[quote] However, I do want to emphasize that it takes a skilled and talented interrogator who is familiar with what the various measures mean, and a much better polygraph than the usual kit available to most police. It needs among other things face and hand temperature measurements (separate) with fast response times, as well as GSR, heart rate, and breathing pattern (not just breath rate). But given good measurements and someone skilled, you can play "20 questions" with considerable accuracy despite determined resistance by the subject. "Did you bury the body north of the river? Ah, south, then. Near the river? Ah, how near? What do you think is near? Is a mile near? Half a mile? Less than half a mile. Let's see, you live less than half a mile from the river, did you bury that body east or west of your house..." [end quote]


David Brin said...

I have, on occasion, posted here my own crackpot theory as to what deeply undelies the Great Big Abortion Struggle.

After all, if it were over an abstraction like the moment that human life begins, you would expect believers in both views to exist on both sides of the left-right divide. The fact that believers in the neocon movement's economic and social agenda also just happen to believe that humanity ensues upon conception -- with such utter consistency -- suggests that something else may be going on.

I have spoke elsewhere of the "Jesus Effect" as my own half-baked theory as to why things have fallen into place the way they did. I pondered re-posting the theory here, and even expanded/rewrote it. Then reconsidered. In some ways it is the most inflamatory thing I've suggested...

...even though I in the end come down very hard upon the left, for their stunning lack of curiosity and compassion and understanding of their enemy.

Anonymous said...

On the subject of lie detector tests, an anecdote.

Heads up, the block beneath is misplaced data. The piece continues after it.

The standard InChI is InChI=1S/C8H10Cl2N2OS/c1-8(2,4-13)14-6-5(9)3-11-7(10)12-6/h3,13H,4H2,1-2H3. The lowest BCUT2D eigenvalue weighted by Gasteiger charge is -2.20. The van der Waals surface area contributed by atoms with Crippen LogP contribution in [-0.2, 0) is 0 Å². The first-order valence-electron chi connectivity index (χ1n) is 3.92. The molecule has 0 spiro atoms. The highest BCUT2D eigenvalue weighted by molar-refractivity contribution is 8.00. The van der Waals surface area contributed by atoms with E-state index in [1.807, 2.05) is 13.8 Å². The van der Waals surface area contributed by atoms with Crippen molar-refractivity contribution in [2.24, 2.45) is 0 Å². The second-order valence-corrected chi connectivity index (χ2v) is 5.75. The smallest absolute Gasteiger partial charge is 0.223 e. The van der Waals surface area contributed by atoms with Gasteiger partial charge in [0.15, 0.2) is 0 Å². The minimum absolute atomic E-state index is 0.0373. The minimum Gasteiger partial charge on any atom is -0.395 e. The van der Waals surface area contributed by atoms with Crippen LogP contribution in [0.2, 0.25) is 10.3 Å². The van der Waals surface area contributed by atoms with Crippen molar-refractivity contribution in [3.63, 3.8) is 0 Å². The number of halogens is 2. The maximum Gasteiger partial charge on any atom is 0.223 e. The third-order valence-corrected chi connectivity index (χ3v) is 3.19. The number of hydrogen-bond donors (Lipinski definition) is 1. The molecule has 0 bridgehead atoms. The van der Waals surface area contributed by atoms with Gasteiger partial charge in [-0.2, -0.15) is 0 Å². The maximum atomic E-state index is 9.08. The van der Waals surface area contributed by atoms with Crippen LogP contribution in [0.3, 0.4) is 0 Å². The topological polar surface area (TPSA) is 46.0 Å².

A good friend, a shipmate who I have known 20 years, upon his military retirement decided that a job with the local Police Force was what he wanted to do. After taking various tests of physical and mental ability, he was given a lie detector test.
He failed.
Specifically, he failed (was caught lying) when he said he hadn't used illegal drugs in the past five years.
Now, my friend spent the last five years guarding naval WEAPONS. People who work near such weapons are tested, regularly and often, for drugs. A possibility of a positive test will get you thrown off the program, an actual positive test will get you Dishonorably Discharged... not for the mere use of illegal drugs, but for using them while stationed where such WEAPONS are stored.

So, no, he hadn't used drugs, the test was wrong.

He was refused employment with the police force, not for using drugs, but for lying about it.

Then he found he couldn't get a job with any other police force. Because they all ask "have you ever been refused employment in law enforcement and for what reason?"

So, he's gone on to other work, because a polygraph operator declared him to be a liar.

Anonymous said...

Anecdotal evidence of the worthlessness of polygraphs abounds. As just one example, Aldrich Ames, the traitor who stole vast amounts of classified info from the CIA and sold it to the Russians over a period of 12 years, underwent regular polygraph examination. He passed every single polygraph exam with flying colors.